In Rogers v. Toni Home Permanent Co., 1958, 167 Ohio St. 244, 147 N.E. 2d 612, decided after Judge Smith's decision below, the Supreme Court of Ohio reassessed the requirement of privity in express warranty cases. After a searching inquiry into the history of the rule and the relevant policy considerations, the privity requirement was rejected as inconsistent with the true relationships between manufacturer and consumer created by modern advertising and merchandising methods.
The rationale of the Rogers case is clear. In recent years an increasing number of manufacturers have made their principal appeal directly to the ultimate purchaser through extensive and effective advertising. We know that a given article may pass through several hands after it leaves the factory and that the retailers or middle-men are mere "conduits * * * through which the manufacturer distributes his goods." Rogers v. Toni Home Permanent Co., supra, 147 N.E.2d at page 615. Thus, the consumer has come to rely more and more upon the representations and reputation of the manufacturer and less and less upon those of the retailer. This reliance is particularly justified where the articles are either sold in sealed containers or are otherwise of such a nature that no consumer could reasonably rely upon anyone but the manufacturer to detect or prevent latent defects.2
The Rogers case permits the consumer to look to the manufacturer to make good losses caused by defective products, where the sale or use of the product was induced by representations directed by the manufacturer to the consumer. In taking this forward step the Ohio court recognized that, in this modern society, laws which fitted the needs of other times must be adjusted to keep pace with society's growth and present needs. Clearly, the key relationship is one between producer and buyer. The retailer is in the unhappy position of being governed, in the selection of many products which he sells, by consumer pressure generated by manufacturer advertising. In addition the manufacturer is in the best position to minimize the possibility of latent defects.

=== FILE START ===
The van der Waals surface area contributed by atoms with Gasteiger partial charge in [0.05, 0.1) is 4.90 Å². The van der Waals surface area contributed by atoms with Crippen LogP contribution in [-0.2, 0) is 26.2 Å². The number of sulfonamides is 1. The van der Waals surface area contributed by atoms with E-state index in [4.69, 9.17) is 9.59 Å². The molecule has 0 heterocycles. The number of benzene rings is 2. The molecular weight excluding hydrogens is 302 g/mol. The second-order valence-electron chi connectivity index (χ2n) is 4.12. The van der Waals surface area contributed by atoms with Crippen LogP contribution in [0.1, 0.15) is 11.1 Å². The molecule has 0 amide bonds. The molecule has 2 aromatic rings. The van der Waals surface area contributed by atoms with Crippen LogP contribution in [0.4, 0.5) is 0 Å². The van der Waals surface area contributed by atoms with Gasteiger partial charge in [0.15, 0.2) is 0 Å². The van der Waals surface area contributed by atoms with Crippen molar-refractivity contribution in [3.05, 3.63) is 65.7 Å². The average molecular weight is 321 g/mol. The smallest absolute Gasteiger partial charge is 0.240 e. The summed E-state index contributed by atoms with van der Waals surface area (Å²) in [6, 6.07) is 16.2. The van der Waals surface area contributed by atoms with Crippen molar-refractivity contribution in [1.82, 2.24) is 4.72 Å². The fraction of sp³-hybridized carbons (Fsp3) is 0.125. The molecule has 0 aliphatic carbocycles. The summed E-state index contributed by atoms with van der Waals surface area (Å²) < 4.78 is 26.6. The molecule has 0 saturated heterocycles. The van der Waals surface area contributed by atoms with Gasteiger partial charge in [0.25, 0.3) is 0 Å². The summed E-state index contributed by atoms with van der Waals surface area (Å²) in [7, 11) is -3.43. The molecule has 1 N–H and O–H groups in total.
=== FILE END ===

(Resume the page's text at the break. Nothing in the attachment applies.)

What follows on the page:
We do not read the Rogers case as merely another step along a well traveled road. That decision blazed a new trail in Ohio and the court acknowledged as much in its opinion. We cannot at this point say that the Rogers case is limited to its particular facts and might not be extended to inherently dangerous merchandise.
It would be premature, also, before the facts are developed, for us to express an opinion as to what the law of Ohio may be in respect to implied warranties, nor are we called upon to do so. But see Markovich v. McKesson and Robbins, Inc., Ohio App.1958, 149 N.E.2d 181.
In light of the significant developments in Ohio law which were not before Judge Smith at the time of his decision we are compelled to reverse the dismissal of the complaint and remand the case.
Appellant's amended complaint also contained a claim based on negligence which was dismissed. However, appellant agrees that this count was barred by Connecticut's one year statute of limitations on negligence actions, and the negligence count is therefore not before us
We could hardly assume that the buyer of a brand name soap, for example, would expect the local druggist to chemically test each bar for purity